Lord Howe Island, New South Wales, Australia

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Since the 1980s the Lord Howe Island (LHI) Board  has been conducting a holistic ecological restoration program, focusing on countering the effects of introduced and invasive species that threatened the island’s World Heritage recognised ecosystems. The conservation and invasive species eradication programs are island scale (1455ha) and have resulted in change and a demonstration that a community can turn back the tide on environmental degradation and invasive species impacts with determination and sound ecological guidance.

 

Key strategies include the management and eradication of invasive weeds, rodents, tramp ants and protection from plant diseases and pathogens on the recognition that failure to act would result in further impact and decline of species and their habitats.  Achievements include the successful eradication of over 10 weed species, cat, pig, goat, African Big-headed Ant and myrtle rust. A further 20+ weeds are considered on the verge of being able to be declared eradicated in coming years with an 80% reduction in weed density island wide and a 90% reduction in the presence of mature weeds. An eradication program for ship rat, house mouse and the introduced masked owl are scheduled for winter 2019 following final approval by the LHI Board in September 2018.

 

All projects within the program are based on proven ecological restoration principles and trialled on site. Each project has relied on input from experts in their relevant field and key partners. Projects are implemented in accordance with adopted work plans and are work to factor in community issues and concerns without affecting the project outcome. Most projects have utilised volunteer and expert contract input from the mainland and other island eradication projects, such as those carried out in New Zealand).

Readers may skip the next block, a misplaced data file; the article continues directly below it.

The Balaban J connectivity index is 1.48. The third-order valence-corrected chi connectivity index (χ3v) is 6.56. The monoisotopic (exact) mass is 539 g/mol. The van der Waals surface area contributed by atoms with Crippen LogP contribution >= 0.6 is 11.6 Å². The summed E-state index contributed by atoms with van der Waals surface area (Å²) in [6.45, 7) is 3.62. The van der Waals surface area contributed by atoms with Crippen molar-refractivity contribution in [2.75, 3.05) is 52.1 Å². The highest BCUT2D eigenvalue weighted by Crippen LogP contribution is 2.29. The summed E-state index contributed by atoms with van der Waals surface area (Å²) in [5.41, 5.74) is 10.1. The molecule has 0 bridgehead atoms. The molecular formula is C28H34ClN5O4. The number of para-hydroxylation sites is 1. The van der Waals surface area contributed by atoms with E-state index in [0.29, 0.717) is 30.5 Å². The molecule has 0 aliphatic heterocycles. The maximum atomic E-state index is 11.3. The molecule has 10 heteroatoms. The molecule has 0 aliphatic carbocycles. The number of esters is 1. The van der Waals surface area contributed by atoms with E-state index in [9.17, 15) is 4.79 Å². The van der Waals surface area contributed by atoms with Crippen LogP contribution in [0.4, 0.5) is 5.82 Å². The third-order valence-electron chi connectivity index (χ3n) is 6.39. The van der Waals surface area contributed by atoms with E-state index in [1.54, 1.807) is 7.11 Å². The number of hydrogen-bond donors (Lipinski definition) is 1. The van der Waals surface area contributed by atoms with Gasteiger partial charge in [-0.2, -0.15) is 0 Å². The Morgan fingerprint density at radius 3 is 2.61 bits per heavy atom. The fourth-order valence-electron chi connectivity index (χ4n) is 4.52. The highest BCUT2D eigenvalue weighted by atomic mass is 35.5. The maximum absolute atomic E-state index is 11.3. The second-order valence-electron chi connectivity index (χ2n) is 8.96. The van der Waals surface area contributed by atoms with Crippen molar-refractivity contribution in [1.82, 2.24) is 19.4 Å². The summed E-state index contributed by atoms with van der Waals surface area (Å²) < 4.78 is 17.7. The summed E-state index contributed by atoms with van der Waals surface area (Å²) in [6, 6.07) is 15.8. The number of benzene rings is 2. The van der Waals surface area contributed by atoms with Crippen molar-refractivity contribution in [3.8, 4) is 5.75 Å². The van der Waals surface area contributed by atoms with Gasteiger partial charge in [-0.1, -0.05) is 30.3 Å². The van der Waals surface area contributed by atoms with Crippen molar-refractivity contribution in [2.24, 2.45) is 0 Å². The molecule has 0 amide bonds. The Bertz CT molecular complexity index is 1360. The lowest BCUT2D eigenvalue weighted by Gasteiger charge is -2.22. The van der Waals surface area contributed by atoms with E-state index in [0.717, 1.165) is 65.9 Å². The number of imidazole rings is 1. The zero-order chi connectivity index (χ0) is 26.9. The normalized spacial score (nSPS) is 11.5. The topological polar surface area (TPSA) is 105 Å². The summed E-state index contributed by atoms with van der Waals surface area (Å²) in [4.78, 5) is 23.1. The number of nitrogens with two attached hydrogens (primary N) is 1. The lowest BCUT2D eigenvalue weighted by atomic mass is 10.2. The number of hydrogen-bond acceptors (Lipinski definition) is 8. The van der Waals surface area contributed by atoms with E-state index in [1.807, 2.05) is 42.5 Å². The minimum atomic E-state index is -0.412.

The program’s significant outcomes have been recognised through the IUCN Conservation Outlook which in 2017 scored the Lord Howe Island Group’s outlook as good, primarily due to the success of projects that have, are being and are  planned to be implemented to restore and protect the islands unique World Heritage values.

Weed teams apply search effort across near 80% of island terrain, their effort monitored through record of GPS track logs across designated weed management blocks.

Weed teams apply search effort across near 80% of island terrain, their effort monitored through record of GPS track logs across designated weed management blocks.

Contact: Hank Bower, Manager Environment/World Heritage, Lord Howe Island Board, PO Box 5, LORD HOWE ISLAND, NSW 2898, Ph: 02 65632066 (ext 23), Fax: 02 65632127, hank.bower@lhib.nsw.gov.au

Links:

Read the EMR Project summary: https://site.emrprojectsummaries.org/2018/12/20/lord-howe-island-biodiversity-restoration-and-protection-programs-nsw-australia/

Video conference presentation: https://www.aabr.org.au/portfolio-items/protecting-paradise-restoring-the-flora-and-fauna-of-world-heritage-listed-lord-howe-island-hank-bower-and-sue-bower-lhi-board-aabr-forum-2016/

Long Swamp, Discovery Bay Coastal Park, Victoria, Australia

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Long Swamp is a 15 km long coastal freshwater wetland complex situated in Discovery Bay Coastal Park, approximately 50 km north-west from Portland in south-western Victoria. The wetland system supports a diverse suite of nationally threatened species and is now part of Australia’s 66th and newest Ramsar site (Glenelg Estuary and Discovery Bay) and is recognised as a wetland of international importance.

The restoration project began after the local community in Nelson, Victoria, had expressed concern for over a decade about the impact that two artificial outlets to the ocean were having on wetland condition. The outlets were cut during an era when the swamp was grazed, many decades before being dedicated as a conservation reserve in the 1970s. In 2012, Nature Glenelg Trust (NGT) became actively involved in Long Swamp, working closely with Parks Victoria, the Nelson Coast Care Group, and the Glenelg Hopkins CMA. After a scientific review it was found that the more remote artificial outlet to the sea had in fact naturally closed (resulting in some natural recovery). A trial was subsequently planned to block the second and final artificial outlet to increase the availability, diversity and connectivity of aquatic habitats throughout Long Swamp, in order to benefit a wide range of wetland dependant species.